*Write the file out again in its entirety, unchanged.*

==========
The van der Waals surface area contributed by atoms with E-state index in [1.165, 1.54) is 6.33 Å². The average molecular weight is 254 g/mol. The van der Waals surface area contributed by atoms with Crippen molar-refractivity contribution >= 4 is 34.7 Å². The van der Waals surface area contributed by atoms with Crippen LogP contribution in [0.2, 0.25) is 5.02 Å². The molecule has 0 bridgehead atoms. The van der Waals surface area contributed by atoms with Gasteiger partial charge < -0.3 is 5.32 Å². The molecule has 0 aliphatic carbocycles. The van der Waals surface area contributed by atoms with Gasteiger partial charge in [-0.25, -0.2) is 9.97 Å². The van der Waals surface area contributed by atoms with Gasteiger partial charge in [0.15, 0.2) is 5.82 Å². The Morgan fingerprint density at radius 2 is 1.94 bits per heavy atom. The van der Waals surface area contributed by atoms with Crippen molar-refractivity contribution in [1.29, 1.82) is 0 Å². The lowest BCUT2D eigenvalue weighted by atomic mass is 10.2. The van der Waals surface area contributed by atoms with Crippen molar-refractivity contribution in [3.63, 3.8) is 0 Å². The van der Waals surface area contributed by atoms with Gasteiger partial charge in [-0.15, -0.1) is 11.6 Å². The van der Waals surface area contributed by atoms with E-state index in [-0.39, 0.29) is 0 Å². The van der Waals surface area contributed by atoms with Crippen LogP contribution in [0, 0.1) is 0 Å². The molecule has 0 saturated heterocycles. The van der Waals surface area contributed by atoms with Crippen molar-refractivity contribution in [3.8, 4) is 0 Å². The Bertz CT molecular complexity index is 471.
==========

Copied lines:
The van der Waals surface area contributed by atoms with E-state index in [1.165, 1.54) is 6.33 Å². The average molecular weight is 254 g/mol. The van der Waals surface area contributed by atoms with Crippen molar-refractivity contribution >= 4 is 34.7 Å². The van der Waals surface area contributed by atoms with Crippen LogP contribution in [0.2, 0.25) is 5.02 Å². The molecule has 0 bridgehead atoms. The van der Waals surface area contributed by atoms with Gasteiger partial charge < -0.3 is 5.32 Å². The molecule has 0 aliphatic carbocycles. The van der Waals surface area contributed by atoms with Gasteiger partial charge in [-0.25, -0.2) is 9.97 Å². The van der Waals surface area contributed by atoms with Gasteiger partial charge in [0.15, 0.2) is 5.82 Å². The Morgan fingerprint density at radius 2 is 1.94 bits per heavy atom. The van der Waals surface area contributed by atoms with Crippen molar-refractivity contribution in [1.29, 1.82) is 0 Å². The lowest BCUT2D eigenvalue weighted by atomic mass is 10.2. The van der Waals surface area contributed by atoms with Crippen molar-refractivity contribution in [3.63, 3.8) is 0 Å². The van der Waals surface area contributed by atoms with Gasteiger partial charge in [-0.15, -0.1) is 11.6 Å². The van der Waals surface area contributed by atoms with E-state index in [-0.39, 0.29) is 0 Å². The van der Waals surface area contributed by atoms with Crippen LogP contribution in [0, 0.1) is 0 Å². The molecule has 0 saturated heterocycles. The van der Waals surface area contributed by atoms with Crippen molar-refractivity contribution in [3.8, 4) is 0 Å². The Bertz CT molecular complexity index is 471.